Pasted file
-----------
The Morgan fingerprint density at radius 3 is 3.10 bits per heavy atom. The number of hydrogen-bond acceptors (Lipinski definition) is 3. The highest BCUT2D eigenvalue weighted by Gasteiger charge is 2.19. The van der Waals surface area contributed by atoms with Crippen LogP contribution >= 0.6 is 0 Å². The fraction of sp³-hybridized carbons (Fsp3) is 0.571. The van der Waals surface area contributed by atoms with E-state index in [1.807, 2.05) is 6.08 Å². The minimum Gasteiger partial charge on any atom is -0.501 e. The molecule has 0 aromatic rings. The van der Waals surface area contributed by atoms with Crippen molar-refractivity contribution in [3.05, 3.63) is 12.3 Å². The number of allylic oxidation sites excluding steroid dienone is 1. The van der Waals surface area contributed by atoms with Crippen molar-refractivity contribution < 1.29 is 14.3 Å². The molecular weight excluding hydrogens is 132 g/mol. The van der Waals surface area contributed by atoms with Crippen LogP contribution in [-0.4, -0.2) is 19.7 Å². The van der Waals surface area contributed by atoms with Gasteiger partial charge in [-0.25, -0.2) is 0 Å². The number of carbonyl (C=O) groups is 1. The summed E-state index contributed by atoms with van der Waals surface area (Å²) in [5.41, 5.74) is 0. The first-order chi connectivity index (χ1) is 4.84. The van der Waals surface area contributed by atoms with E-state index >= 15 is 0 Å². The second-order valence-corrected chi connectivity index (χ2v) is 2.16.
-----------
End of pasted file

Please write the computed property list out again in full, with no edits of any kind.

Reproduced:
The Morgan fingerprint density at radius 3 is 3.10 bits per heavy atom. The number of hydrogen-bond acceptors (Lipinski definition) is 3. The highest BCUT2D eigenvalue weighted by Gasteiger charge is 2.19. The van der Waals surface area contributed by atoms with Crippen LogP contribution >= 0.6 is 0 Å². The fraction of sp³-hybridized carbons (Fsp3) is 0.571. The van der Waals surface area contributed by atoms with E-state index in [1.807, 2.05) is 6.08 Å². The minimum Gasteiger partial charge on any atom is -0.501 e. The molecule has 0 aromatic rings. The van der Waals surface area contributed by atoms with Crippen molar-refractivity contribution in [3.05, 3.63) is 12.3 Å². The number of allylic oxidation sites excluding steroid dienone is 1. The van der Waals surface area contributed by atoms with Crippen molar-refractivity contribution < 1.29 is 14.3 Å². The molecular weight excluding hydrogens is 132 g/mol. The van der Waals surface area contributed by atoms with Crippen LogP contribution in [-0.4, -0.2) is 19.7 Å². The van der Waals surface area contributed by atoms with Gasteiger partial charge in [-0.25, -0.2) is 0 Å². The number of carbonyl (C=O) groups is 1. The summed E-state index contributed by atoms with van der Waals surface area (Å²) in [5.41, 5.74) is 0. The first-order chi connectivity index (χ1) is 4.84. The van der Waals surface area contributed by atoms with E-state index >= 15 is 0 Å². The second-order valence-corrected chi connectivity index (χ2v) is 2.16.